Barb DeGrote-Sorensen tells the story about how a begging bowl that helped her realize her need to receive.
Stewardship is about receiving as much, if not more, than it is about giving.
The Begging Bowl
At a retreat on simplicity offered years ago by a Benedictine community in Madison, Wisconsin, I was asked to mold a lump of clay into a small bowl. With eyes shut, participants were to image themselves as the clay being molded by God into a useful vessel. In the course of the activity, we got to know our bowl well--where it dipped, which side was higher than the other. We felt its damp weight in our hands.
"This will be your begging bowl," the retreat leader explained.
The whole concept of needing a begging bowl was quite offensive to me in those years. Sudden and unexplained tears came to my eyes. Later, through a kind conversation, I would realize that it was my own need to be self-sufficient that had drawn the sudden emotion to the surface. It's easy to be the one who gives. It's not always easy to admit that there may be something that we lack. I'm still humbled by the gentle revelation.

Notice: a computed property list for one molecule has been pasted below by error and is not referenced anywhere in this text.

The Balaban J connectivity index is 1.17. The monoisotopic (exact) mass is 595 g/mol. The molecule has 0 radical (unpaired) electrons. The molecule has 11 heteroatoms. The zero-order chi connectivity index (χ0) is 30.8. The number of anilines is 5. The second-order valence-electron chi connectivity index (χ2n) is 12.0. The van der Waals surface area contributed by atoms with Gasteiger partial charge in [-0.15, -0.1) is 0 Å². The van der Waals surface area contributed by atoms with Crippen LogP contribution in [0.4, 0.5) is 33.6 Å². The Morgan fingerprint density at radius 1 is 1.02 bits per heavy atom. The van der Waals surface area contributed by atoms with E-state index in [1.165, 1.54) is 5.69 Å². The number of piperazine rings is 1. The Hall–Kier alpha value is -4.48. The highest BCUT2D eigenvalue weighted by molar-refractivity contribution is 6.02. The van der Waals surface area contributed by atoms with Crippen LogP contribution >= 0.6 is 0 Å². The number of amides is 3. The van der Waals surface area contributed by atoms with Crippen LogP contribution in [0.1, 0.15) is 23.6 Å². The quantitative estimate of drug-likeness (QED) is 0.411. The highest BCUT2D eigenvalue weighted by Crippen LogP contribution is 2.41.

The begging bowl from that long-ago retreat has long ago been lost. However, each time I go to communion, I now cup my hands together in the shape of the bowl. Emptied, in this simple act, of my own self-importance, God's grace becomes so amazingly clear.
It's good to be the beggar once in a while. ...
In worship, servants are brought back to the table to remember. With emptied hands we come as beggars to be served and learn how to serve in the process. We leave, having experienced God's grace. It's easy to fill empty bowls after that.
From, "Cultivating a Servant's Heart" - pp.47-48
Let the Servant Church Arise!
by Barbara DeGrote-Sorensen (Author); David Allen Sorensen (Author)
Explores all aspect of Christian servanthood and how it can have a profound effect on both church and civil communities.
Barb DeGrote-Sorensen works for the Central Minnesota Community Foundation of St. Cloud, MN.
Image credit: © Ignacio García Losa (ignaciogarcialosa.com) via Flickr. Used by permission.